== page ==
The potatoes and caviar was probably the most interesting thing I had—it was potatoes whipped with a generous portion of butter until the texture was almost like a dense whipped cream over a bed of caviar, which provided a nice salty bite together with the potatoes. My NY strip was very good, as was the cheese course, which was the second most interesting dish—the bleu cheese had been transformed through some sort of molecular gastronomy process into a fine powder, which was then minced with a small salad of baby asparagus. I finished with the cheesecake and coffee—a pretty standard dessert for me, but this one was very good.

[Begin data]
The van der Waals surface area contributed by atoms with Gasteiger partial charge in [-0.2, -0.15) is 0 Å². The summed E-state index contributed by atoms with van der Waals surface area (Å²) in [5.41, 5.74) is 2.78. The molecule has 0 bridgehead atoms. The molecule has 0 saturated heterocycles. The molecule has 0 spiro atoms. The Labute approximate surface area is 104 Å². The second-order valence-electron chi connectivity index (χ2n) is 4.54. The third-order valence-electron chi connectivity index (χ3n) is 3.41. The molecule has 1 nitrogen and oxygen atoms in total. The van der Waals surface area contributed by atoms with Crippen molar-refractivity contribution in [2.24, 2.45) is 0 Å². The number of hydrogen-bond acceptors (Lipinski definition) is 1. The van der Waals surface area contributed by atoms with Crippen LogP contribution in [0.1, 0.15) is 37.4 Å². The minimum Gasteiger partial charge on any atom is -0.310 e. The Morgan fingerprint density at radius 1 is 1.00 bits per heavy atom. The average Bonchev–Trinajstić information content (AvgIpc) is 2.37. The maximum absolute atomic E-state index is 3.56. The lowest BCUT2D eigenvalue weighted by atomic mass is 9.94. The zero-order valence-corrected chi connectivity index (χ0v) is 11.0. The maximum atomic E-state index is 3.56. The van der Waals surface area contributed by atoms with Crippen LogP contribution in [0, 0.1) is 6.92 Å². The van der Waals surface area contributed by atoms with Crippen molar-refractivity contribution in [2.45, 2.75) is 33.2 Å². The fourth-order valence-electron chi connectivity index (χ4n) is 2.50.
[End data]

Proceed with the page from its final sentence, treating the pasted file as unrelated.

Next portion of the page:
I'm still not sure if it quite measures up to our all-time favorite, Volt (Bryan Voltaggio's restaurant in Frederick, MD), but it came pretty close. Next time I might be a little more adventurous in my selections (NY strip is safe but there's not a whole lot you can do to transform it in a really unique way) and see if that makes a difference - at Volt I always tried to pick the most interesting or unusual selection, and that certainly introduced me to some dishes that I wouldn't have experienced otherwise.